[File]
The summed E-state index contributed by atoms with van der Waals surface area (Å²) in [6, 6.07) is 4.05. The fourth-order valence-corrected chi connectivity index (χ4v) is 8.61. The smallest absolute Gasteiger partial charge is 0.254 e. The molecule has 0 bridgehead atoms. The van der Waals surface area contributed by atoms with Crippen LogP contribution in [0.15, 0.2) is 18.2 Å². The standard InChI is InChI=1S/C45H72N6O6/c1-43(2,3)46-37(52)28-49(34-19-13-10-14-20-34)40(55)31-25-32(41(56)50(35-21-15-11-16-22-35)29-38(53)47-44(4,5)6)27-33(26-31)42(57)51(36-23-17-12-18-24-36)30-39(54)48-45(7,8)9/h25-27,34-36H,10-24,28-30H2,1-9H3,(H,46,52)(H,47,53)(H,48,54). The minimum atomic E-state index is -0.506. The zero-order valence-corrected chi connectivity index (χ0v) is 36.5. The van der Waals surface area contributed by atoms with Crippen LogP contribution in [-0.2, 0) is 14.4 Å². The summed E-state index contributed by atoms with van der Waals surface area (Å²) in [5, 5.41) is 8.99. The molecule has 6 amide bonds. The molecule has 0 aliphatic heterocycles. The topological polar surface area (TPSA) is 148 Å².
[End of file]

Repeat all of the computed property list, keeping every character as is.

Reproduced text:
The summed E-state index contributed by atoms with van der Waals surface area (Å²) in [6, 6.07) is 4.05. The fourth-order valence-corrected chi connectivity index (χ4v) is 8.61. The smallest absolute Gasteiger partial charge is 0.254 e. The molecule has 0 bridgehead atoms. The van der Waals surface area contributed by atoms with Crippen LogP contribution in [0.15, 0.2) is 18.2 Å². The standard InChI is InChI=1S/C45H72N6O6/c1-43(2,3)46-37(52)28-49(34-19-13-10-14-20-34)40(55)31-25-32(41(56)50(35-21-15-11-16-22-35)29-38(53)47-44(4,5)6)27-33(26-31)42(57)51(36-23-17-12-18-24-36)30-39(54)48-45(7,8)9/h25-27,34-36H,10-24,28-30H2,1-9H3,(H,46,52)(H,47,53)(H,48,54). The minimum atomic E-state index is -0.506. The zero-order valence-corrected chi connectivity index (χ0v) is 36.5. The van der Waals surface area contributed by atoms with Crippen LogP contribution in [-0.2, 0) is 14.4 Å². The summed E-state index contributed by atoms with van der Waals surface area (Å²) in [5, 5.41) is 8.99. The molecule has 6 amide bonds. The molecule has 0 aliphatic heterocycles. The topological polar surface area (TPSA) is 148 Å².